our tongue

and land;

 

yet rest assured:

their excrements will dry

and forget will drag their bodies,

their imprisoned rotten memories,

and one day a bird

with the perfume of the horses’ backs

will fight for their forgiveness,

and the severe council of the bees

will let their women’s flowers bloom again

speaking a tongue of love

that will breathe the life

of stars and skies.

 

Right here. Right now.

 

by Angel Aragón

 

The Butterfly's Tears

A crying city. (Hebron, 2007)

------------------------------------To Ashraf Fayadh.

Today,
children’s skulls
are being made of little doves
chopped into pieces
for a few dollars
by a gasoline-stinking
 — — — — — — — — society;

to be a poet is to rearrange
the chunks of flesh
in order for the dove to fly again
to be a poet is to sing
alongside the mute bird
(that they extirpated her chords,
her eyes, her tongue)
to be a poet is to not shut up,
to take the rubbish out of cans
to rearrange it
and make it soar in flight
and make it sing,
and make it cry
a sparrow for the morning
that the nightingale is tired
of not sleeping
and his tongue is not enough
his breast raw with never-closing
wounds
disinfected with petrol,
with justice,
and with coins
(just a few).

Today,
to be a poet is to inspire
constantly
the butterfly’s tears,
and with every inspiration,
maybe the last,
to search the essence,
the fear,
to say the domination
of Empire.
If we were to extract
the cranial bones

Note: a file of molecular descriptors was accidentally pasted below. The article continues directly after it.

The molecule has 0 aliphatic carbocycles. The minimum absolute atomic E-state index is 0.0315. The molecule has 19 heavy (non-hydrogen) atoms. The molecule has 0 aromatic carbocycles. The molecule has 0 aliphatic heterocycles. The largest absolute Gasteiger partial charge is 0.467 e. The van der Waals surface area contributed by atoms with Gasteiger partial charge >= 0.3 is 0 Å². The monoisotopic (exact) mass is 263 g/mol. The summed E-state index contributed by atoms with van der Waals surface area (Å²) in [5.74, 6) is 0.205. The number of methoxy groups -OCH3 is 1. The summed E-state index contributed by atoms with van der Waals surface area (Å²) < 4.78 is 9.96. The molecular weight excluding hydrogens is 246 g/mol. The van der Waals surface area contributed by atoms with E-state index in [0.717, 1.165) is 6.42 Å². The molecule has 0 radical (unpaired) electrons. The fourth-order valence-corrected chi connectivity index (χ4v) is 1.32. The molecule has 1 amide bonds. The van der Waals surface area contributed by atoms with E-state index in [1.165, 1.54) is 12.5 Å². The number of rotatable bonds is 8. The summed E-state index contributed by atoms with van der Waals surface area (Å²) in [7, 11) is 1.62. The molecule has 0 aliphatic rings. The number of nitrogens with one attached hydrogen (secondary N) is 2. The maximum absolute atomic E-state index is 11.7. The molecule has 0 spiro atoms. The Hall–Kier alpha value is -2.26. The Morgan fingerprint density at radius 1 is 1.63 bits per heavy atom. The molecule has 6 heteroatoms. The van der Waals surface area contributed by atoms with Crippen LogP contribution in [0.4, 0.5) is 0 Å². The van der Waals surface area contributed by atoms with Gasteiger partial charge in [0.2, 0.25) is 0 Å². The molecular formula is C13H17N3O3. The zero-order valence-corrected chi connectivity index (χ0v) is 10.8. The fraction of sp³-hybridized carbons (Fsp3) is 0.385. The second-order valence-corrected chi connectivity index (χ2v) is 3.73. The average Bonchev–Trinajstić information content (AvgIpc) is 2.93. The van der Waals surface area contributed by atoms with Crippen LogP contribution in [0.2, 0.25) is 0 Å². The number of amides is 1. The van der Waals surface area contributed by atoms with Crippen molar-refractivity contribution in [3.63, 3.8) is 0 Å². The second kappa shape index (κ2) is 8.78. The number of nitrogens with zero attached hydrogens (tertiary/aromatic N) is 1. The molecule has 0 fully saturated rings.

from our entire population
we would only find
the rotten pieces
of the dying doves
(aren’t they already dead?)
and so it smells like fuck
like rancid gods
whose (all the) grease
coagulates
covering the heart of the world
(thrombosis) necrosis of artistic tissue.

But we are all here,
right beside you,
rearranging garbage into music,
desperately trying to find
the rotten pieces of the doves
that still can make fresh birds
to sing, to fly,
inspiring the tears
shed by the trees,
the butterflies.
Stupid people ask where are the poets;
it is evident that in the grey-ass dumps
lest they should be found
to be lynched,
to be lashed, to be hung — -
from the singing of the buried coffins
they construct cathedrals
from the crying,
from the endless sobbing.

When they mutilate our faces
they will wear them every day,
and our skin will be their boots,
 — — — — — — — — — -their carpets.

One day will arrive with another poet
that will try to rearrange
our rotting remains
to see if they still sing,
or, 
like the doves,
have been corrupted to the heart,
demolished to the bones.
The poet will find us there,
dead,
but uncorrupted, singing till the end,
till our heads roll off the executioner’s sword,
till our tongue is eaten by the crows
and our eyes are blinded by the worms,
singing,
side by side,
the poet will find us there,
find us all,
like the sparrows,
inspiring the butterfly’s tears,
the trees’ autumns,
microscopically rearranging
pieces of flesh,
of bone, of shit,
to make them sing,
and soar in flight,
even if only
for the remains of broken hearts.

Right here, right now.
A support statement for Ashraf Fayadh by Angel Aragón, director of Fallujah. and Mute Lyre Films.